Christophe Kiciak | Liberté d'Expression

Liberté d'Expression

January 18, 2015  •  Leave a Comment

As you probably know, on 7 January 2015 occurred the deadliest act of terrorism in France of the last 50 years. 12 persons died in the offices of "Charlie Hebdo", a satirical newspaper, because they believed in an absolute form of freedom of expression. I must confess this tragedy hurt me deeply. A few days later, a gigantic march occurred in Paris as an historical act of protestation against terror, against censorship. At least everything is not lost, millions of people still believe in those values: it was somewhat heart-warming.

The day after that march, I decided to pay an homage to this reaction, by recreating another version of the famous painting "La liberté guidant le peuple" by Eugène Delacroix. In this version, I replaced all the weapons by pens, pencils, cameras or books, as a metaphor for the defense of freedom of expression.

Of course, that painting involves various characters, and I don't have access to lots of models. As a consequence, I brought my camera at work, and quickly improvised a shooting session. I had no lighting gear at all, so it was a bit challenging, but lots of people spontaneously accepted to pose for the project. Thank you so much everyone! From left to right:
- Olivier, the photographer, always keen for a good laugh
- Simon, the dead clown, and the most helpful guy you'll ever meet
- Ronan, the singer, that definitely does not need a microphone in real life
- Francesca, the social networker, unstoppable whatever the circumstances
- Marianne, la République, my dear wife who guides my life
- Yannick, the paperboy, whose brain is quicker that light
- Luc, the dead book-writer, as clever as Yoda, but much more handsome

It was an ambitious project, very challenging to achieve in a few days (there are 44 different photos assembled in the final image, and I shot around 1000 of them to get there), but I am happy of the result, and I hope others will enjoy it too.

Thanks for watching, et Vive la Liberté !


Liberté d'ExpressionLiberté d'ExpressionEverything photographed and edited by me.

As you probably know, on 7 January 2015 occurred the deadliest act of terrorism in France of the last 50 years. 12 persons died in the offices of "Charlie Hebdo", a satirical newspaper, because they believed in an absolute form of freedom of expression. I must confess this tragedy hurt me deeply. A few days later, a gigantic march occurred in Paris as an historical act of protestation against terror, against censorship. At least everything is not lost, millions of people still believe in those values: it was somewhat heart-warming.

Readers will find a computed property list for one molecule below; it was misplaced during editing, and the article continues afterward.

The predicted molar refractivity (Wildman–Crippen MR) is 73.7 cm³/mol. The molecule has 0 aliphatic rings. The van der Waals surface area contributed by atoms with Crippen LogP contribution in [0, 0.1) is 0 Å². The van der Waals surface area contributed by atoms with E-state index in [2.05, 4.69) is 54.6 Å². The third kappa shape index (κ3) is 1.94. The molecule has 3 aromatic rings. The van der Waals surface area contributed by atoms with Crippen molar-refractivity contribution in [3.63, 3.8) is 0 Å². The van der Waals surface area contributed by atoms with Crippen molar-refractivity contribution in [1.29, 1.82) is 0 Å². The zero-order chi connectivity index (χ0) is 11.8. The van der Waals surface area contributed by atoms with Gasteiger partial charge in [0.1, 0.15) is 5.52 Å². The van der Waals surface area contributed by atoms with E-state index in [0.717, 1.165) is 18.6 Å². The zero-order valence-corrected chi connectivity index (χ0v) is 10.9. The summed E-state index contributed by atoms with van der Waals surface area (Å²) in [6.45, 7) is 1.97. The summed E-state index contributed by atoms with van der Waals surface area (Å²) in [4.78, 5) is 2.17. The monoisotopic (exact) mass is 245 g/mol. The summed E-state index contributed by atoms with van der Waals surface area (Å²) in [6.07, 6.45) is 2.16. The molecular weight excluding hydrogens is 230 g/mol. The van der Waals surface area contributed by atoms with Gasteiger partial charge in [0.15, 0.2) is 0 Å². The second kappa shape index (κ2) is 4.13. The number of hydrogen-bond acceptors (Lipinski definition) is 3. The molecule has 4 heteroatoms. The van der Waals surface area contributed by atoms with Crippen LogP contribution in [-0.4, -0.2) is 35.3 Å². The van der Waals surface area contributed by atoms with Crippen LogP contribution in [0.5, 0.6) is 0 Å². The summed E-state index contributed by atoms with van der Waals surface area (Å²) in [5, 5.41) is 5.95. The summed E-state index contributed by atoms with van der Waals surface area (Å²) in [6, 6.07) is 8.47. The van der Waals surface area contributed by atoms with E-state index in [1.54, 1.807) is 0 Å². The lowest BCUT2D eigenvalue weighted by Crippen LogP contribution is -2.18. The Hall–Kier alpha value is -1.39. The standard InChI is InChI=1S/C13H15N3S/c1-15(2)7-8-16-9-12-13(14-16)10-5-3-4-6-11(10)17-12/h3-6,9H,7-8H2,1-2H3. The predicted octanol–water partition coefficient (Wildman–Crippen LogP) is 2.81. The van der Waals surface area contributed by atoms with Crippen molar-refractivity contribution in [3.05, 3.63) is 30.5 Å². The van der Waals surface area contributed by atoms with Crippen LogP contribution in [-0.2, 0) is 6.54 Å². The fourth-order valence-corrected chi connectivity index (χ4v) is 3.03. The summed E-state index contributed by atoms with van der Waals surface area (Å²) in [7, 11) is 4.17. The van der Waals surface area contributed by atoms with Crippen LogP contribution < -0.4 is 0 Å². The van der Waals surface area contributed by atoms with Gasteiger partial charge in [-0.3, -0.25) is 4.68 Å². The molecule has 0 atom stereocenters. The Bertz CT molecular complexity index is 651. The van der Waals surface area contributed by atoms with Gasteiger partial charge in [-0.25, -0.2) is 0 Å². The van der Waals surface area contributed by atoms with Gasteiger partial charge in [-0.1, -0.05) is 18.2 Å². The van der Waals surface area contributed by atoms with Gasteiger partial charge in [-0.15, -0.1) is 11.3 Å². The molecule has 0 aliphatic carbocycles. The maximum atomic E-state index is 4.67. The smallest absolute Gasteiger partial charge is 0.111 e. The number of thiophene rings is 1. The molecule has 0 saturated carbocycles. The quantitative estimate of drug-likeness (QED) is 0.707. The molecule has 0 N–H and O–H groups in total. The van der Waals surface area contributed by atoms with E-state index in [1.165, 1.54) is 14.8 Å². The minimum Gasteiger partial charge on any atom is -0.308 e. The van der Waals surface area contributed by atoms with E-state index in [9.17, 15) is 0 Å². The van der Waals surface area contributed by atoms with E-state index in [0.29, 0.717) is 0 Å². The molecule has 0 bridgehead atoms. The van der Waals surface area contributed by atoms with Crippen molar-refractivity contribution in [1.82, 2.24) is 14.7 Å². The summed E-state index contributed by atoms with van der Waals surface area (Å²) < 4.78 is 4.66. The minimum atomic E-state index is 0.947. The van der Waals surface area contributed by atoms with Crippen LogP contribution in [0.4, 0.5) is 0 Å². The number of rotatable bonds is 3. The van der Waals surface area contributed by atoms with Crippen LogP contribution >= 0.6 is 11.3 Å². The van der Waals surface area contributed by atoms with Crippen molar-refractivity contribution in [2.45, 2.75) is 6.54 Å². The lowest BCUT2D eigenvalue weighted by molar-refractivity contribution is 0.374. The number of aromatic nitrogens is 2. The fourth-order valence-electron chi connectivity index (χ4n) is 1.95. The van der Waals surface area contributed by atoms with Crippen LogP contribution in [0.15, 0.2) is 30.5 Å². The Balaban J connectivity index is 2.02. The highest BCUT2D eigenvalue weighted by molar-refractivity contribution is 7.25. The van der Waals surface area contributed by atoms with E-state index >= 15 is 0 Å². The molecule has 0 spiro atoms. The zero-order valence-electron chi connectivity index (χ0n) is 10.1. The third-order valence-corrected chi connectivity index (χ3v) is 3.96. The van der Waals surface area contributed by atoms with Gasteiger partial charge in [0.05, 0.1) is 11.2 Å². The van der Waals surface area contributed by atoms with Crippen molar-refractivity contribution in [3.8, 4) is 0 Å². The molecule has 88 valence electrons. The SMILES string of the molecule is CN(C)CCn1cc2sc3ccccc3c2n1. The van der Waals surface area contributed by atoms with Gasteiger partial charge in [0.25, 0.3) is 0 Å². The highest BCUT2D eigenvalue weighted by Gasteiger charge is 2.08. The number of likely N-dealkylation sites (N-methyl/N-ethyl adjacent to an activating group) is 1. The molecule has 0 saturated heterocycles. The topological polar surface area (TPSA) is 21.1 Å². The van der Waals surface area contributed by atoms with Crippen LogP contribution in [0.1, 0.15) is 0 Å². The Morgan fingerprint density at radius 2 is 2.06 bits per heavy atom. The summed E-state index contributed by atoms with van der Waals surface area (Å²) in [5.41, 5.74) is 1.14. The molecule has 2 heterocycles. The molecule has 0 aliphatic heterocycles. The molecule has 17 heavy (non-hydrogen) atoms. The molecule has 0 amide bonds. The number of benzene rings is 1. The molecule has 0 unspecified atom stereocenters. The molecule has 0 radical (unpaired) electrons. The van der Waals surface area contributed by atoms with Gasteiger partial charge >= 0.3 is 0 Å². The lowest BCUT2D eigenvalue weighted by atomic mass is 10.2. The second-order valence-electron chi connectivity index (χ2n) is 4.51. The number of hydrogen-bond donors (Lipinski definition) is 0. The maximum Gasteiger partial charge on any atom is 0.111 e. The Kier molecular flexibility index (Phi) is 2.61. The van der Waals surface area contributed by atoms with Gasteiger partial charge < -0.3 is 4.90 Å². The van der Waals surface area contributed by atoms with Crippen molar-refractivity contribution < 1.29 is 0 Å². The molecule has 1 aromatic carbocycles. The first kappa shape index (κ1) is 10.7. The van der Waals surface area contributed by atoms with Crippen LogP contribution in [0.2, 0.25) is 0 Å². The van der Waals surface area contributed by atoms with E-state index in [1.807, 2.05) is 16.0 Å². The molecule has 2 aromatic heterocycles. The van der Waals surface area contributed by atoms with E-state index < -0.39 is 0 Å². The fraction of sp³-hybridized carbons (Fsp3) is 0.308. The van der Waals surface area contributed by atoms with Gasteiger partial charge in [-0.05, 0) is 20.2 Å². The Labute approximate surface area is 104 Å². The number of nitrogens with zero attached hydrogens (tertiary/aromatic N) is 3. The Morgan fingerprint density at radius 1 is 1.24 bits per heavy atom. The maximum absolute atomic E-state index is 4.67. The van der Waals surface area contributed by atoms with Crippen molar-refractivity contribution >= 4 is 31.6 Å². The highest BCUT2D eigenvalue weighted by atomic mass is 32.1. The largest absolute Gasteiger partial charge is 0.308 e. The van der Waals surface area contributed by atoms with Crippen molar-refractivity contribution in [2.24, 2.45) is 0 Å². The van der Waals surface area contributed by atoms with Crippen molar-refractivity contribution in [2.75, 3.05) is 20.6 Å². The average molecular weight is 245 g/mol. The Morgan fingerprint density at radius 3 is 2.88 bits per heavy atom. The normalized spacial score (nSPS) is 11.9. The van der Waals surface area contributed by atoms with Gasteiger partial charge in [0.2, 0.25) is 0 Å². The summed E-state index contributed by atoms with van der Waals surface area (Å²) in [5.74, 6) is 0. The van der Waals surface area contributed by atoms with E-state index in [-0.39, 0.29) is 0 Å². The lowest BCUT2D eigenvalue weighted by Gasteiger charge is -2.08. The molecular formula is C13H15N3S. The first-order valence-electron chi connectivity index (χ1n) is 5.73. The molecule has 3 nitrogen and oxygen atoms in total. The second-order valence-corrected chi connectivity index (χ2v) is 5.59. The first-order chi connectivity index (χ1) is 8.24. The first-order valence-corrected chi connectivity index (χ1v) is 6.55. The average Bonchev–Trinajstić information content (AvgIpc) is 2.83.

The day after that march, I decided to pay an homage to this reaction, by recreating another version of the famous painting "La liberté guidant le peuple" by Eugène Delacroix. In this version, I replaced all the weapons by pens, pencils, cameras or books, as a metaphor for the defense of freedom of expression.

Of course, that painting involves various characters, and I don't have access to lots of models. As a consequence, I brought my camera at work, and quickly improvised a shooting session. I had no lighting gear at all, so it was a bit challenging, but lots of people spontaneously accepted to pose for the project. Thank you so much everyone! From left to right:
- Olivier, the photographer, always keen for a good laugh
- Simon, the dead clown, and the most helpful guy you'll ever meet
- Ronan, the singer, that definitely does not need a microphone in real life
- Francesca, the social networker, unstoppable whatever the circumstances
- Marianne, la République, my dear wife who guides my life
- Yannick, the paperboy, whose brain is quicker that light
- Luc, the dead book-writer, as clever as Yoda, but much more handsome

It was an ambitious project, very challenging to achieve in a few days (there are 44 different photos assembled in the final image, and I shot around 1000 of them to get there), but I am happy of the result, and I hope others will enjoy it too.

Thanks for watching, et Vive la Liberté !


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